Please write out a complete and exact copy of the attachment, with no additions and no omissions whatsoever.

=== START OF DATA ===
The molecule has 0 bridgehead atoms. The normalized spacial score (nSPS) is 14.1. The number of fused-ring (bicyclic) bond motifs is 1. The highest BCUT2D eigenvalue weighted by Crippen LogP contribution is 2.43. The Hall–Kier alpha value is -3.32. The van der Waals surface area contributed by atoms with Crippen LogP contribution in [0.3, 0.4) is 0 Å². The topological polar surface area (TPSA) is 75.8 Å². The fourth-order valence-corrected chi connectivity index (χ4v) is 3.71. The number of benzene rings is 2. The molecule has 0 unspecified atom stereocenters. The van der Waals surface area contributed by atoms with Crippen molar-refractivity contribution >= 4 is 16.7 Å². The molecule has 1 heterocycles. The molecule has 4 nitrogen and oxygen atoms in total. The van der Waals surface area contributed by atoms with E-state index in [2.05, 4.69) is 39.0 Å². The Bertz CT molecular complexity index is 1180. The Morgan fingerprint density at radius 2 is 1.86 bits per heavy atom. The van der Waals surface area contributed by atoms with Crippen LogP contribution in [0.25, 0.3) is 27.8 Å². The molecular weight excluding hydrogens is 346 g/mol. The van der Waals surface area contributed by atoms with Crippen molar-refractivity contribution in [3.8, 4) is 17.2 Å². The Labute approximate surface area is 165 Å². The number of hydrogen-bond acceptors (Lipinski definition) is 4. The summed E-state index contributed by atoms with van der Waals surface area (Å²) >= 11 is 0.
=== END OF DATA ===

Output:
The molecule has 0 bridgehead atoms. The normalized spacial score (nSPS) is 14.1. The number of fused-ring (bicyclic) bond motifs is 1. The highest BCUT2D eigenvalue weighted by Crippen LogP contribution is 2.43. The Hall–Kier alpha value is -3.32. The van der Waals surface area contributed by atoms with Crippen LogP contribution in [0.3, 0.4) is 0 Å². The topological polar surface area (TPSA) is 75.8 Å². The fourth-order valence-corrected chi connectivity index (χ4v) is 3.71. The number of benzene rings is 2. The molecule has 0 unspecified atom stereocenters. The van der Waals surface area contributed by atoms with Crippen molar-refractivity contribution >= 4 is 16.7 Å². The molecule has 1 heterocycles. The molecule has 4 nitrogen and oxygen atoms in total. The van der Waals surface area contributed by atoms with E-state index in [2.05, 4.69) is 39.0 Å². The Bertz CT molecular complexity index is 1180. The Morgan fingerprint density at radius 2 is 1.86 bits per heavy atom. The van der Waals surface area contributed by atoms with Crippen LogP contribution in [0.25, 0.3) is 27.8 Å². The molecular weight excluding hydrogens is 346 g/mol. The van der Waals surface area contributed by atoms with Crippen molar-refractivity contribution in [3.8, 4) is 17.2 Å². The Labute approximate surface area is 165 Å². The number of hydrogen-bond acceptors (Lipinski definition) is 4. The summed E-state index contributed by atoms with van der Waals surface area (Å²) >= 11 is 0.